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FORBIDDEN HISTORY OF THE BIBLE > Believer or Non-Believer - Read the Bible!

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message 1: by Jim (new)

Jim Vuksic There are many reasons for not reading the entire Christian Bible; most of them valid and all of them understandable. It is boring, confusing, biased, and aggravatingly repetitive. That said; the bible still remains the internationally best known and all-time best selling book ever published.

Some believe it is the word of God and that the various human authors were divinely inspired. Others believe that it is a compilation of ancient legends and myths derived from tales told around the camp fire by early humans during prehistoric times. Still others believe the bible is nothing more than superstitious nonsense utilized by certain religious organizations to keep their members in line.

I really don't care what you believe. It is none of my business, or anyone else's for that matter. As someone once wrote in a famous book: "Judge not, lest ye be judged".

It is difficult to plod through the repetitive and often mind-numbing tales, the meaning and interpretation of which even the self-professed experts often disagree. By the way, I am not one of those self-professed experts, but I have read the bible from cover to cover more than once. Some may ask why I, a non-believer, would want to read the entire bible. They should be asking why so many believers do not.

Whether or not you choose to embrace or reject the contents of the bible is your prerogative; however, you should at least know what it is that you are embracing or rejecting.


message 2: by Lance, Group Founder (new)

Lance Morcan | 2799 comments Jim wrote: "There are many reasons for not reading the entire Christian Bible; most of them valid and all of them understandable. It is boring, confusing, biased, and aggravatingly repetitive. That said; the b..."

Thanks for this Jim. You make some very good points.
What is your opinion of the historicity or historical accuracy of the Gospels, or the record of Christ's life and teaching in the first four books of the New Testament?

I ask this because it has been debated at length in other discussion threads in this groups...and as you'll see if you check them out the jury seems to be out on just how reliable the Gospels are from an historic perspective.


message 3: by Jim (last edited Apr 16, 2019 04:25PM) (new)

Jim Vuksic Lance wrote: "Jim wrote: "There are many reasons for not reading the entire Christian Bible; most of them valid and all of them understandable. It is boring, confusing, biased, and aggravatingly repetitive. That..."

Lance,

I question many of the events depicted in the gospels, especially the more dramatic, over-the-top events that defy logic. One of the most noted historians of the time, Josephus, wrote extensively about King Herod, Augustus Caesar, Pontius Pilate, and a number of con artists claiming to be the Messiah; however, he never mentions a claimant to the title or dramatic crucifixion by the Romans that stood out among any other.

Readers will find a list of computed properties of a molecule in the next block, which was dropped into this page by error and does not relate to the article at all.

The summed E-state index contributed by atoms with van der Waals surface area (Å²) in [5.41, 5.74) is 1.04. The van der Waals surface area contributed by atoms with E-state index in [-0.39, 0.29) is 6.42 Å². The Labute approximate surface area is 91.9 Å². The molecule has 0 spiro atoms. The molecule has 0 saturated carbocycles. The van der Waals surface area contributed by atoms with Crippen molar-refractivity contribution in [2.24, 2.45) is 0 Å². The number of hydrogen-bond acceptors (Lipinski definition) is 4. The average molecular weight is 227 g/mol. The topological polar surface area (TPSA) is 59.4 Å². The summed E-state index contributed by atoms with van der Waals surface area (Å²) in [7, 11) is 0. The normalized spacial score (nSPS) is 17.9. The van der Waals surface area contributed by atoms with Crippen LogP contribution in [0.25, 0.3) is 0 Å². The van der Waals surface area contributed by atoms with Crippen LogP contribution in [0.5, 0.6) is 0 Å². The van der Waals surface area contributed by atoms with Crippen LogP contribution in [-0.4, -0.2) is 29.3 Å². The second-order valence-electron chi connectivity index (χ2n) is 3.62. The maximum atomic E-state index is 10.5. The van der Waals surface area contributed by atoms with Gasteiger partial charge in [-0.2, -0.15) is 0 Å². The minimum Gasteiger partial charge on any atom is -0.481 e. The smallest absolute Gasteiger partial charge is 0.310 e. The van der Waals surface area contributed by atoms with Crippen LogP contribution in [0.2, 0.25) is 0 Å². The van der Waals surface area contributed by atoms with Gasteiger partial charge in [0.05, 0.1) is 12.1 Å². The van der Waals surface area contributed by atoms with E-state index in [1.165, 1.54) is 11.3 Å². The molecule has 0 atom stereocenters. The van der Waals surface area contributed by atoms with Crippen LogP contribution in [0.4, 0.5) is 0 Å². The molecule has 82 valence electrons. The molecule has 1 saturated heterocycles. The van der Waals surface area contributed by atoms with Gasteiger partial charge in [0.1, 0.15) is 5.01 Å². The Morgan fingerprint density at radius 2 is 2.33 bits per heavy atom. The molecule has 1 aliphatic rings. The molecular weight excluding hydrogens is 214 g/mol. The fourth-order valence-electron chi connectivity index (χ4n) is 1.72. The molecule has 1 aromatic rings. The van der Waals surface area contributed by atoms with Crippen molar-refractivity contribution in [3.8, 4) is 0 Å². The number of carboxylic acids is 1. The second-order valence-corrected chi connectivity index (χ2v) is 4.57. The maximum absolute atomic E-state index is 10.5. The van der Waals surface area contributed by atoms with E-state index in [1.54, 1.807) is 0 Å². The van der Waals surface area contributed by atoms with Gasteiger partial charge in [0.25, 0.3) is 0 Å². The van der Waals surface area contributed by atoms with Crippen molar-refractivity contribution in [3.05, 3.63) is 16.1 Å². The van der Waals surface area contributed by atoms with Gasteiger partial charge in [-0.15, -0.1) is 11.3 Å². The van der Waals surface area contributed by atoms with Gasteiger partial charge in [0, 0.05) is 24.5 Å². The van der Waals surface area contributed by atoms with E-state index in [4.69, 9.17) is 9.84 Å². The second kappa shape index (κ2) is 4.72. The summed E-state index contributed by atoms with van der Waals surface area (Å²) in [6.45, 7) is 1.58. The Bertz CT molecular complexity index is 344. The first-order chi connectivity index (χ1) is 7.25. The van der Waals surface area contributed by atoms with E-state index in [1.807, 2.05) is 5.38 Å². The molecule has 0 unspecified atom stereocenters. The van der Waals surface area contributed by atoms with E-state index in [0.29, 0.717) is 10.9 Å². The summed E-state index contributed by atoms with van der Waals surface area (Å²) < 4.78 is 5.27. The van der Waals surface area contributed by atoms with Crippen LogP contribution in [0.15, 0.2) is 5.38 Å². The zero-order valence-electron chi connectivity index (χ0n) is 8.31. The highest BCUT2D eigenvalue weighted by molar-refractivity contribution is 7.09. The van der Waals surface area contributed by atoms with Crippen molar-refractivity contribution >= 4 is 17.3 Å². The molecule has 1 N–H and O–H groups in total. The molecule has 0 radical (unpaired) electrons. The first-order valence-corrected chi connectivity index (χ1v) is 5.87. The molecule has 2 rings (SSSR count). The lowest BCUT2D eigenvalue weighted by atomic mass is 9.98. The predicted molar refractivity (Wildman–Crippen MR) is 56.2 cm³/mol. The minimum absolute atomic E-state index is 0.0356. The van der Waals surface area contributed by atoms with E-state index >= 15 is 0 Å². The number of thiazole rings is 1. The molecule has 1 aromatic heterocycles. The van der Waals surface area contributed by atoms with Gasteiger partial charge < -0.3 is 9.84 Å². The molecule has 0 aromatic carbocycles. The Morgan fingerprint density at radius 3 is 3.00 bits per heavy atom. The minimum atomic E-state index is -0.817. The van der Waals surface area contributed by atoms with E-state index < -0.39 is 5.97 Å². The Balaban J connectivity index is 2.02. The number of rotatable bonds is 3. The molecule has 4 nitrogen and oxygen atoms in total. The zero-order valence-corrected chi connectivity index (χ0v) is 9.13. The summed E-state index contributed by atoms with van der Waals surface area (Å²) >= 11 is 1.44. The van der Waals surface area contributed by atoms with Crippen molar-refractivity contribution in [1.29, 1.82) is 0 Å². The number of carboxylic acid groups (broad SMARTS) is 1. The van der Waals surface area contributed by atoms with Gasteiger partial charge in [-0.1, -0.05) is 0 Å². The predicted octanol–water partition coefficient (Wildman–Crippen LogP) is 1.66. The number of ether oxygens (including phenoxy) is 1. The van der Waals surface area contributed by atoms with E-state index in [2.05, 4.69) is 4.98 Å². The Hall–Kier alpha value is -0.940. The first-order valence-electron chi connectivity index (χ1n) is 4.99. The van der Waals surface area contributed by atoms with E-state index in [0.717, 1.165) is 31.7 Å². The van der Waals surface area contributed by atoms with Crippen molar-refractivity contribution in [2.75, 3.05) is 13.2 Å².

An example of a New Testament event that one would think would have merited documentation by noted historians of the time is the one in which King Herod allegedly orders all babies two-years-old or younger living in Bethlehem and the surrounding areas to be killed. (Matthew 2: 13-14) Not one historic document of the time mentions such a noteworthy, horrific event during Herod's rule.

Here is an example of two eye witnesses of the same event failing to get even the basic facts straight.
Matthew describes an incident in which two anonymous people possessed by devils approach Jesus, addressing him as "the son of God" and request that he transfer their bodies into a nearby herd of pigs. Jesus complies and all of the pigs immediately jump into a deep part of a nearby sea and drown. (Matthew 8: 28-32)
In Mark's account of this same event, there is only one possessed man who states that his name is Legion because he is possessed by approximately 2,000 unclean spirits. The spirits, not the man, beg Jesus to cast them into the herd of pigs. (Mark 5: 2-13)
Although eyewitness versions of the same event may differ in minor details, the major ones usually agree, even in such contrived tales designed to impress superstitious listeners. Matthew and Mark don't even come close to getting the story straight.

There are many more examples, including some accounts within the Mathew, Mark, Luke, and John's Gospels, Paul's conversion story and accounts of his travels, along with the Acts of the Apostles that not only disagree regarding specific details, but occasionally outright contradict one another.

As suggested in my initial post, one should read the entire bible, both Old and New Testaments, and arrive at their own conclusion as to whether the books inspire them to believe or reject the contents.


message 4: by James, Group Founder (new)

James Morcan | 11226 comments Jim wrote: "There are many reasons for not reading the entire Christian Bible; most of them valid and all of them understandable. It is boring, confusing, biased, and aggravatingly repetitive. That said; the b..."

Yeah, it's a good book, alright. You could read it a 100 times and still get new meanings.


message 5: by David (new)

David Elkin | 508 comments Read it twice. Some excellent ideas to live your life. The miracles are mostly fairy tales.


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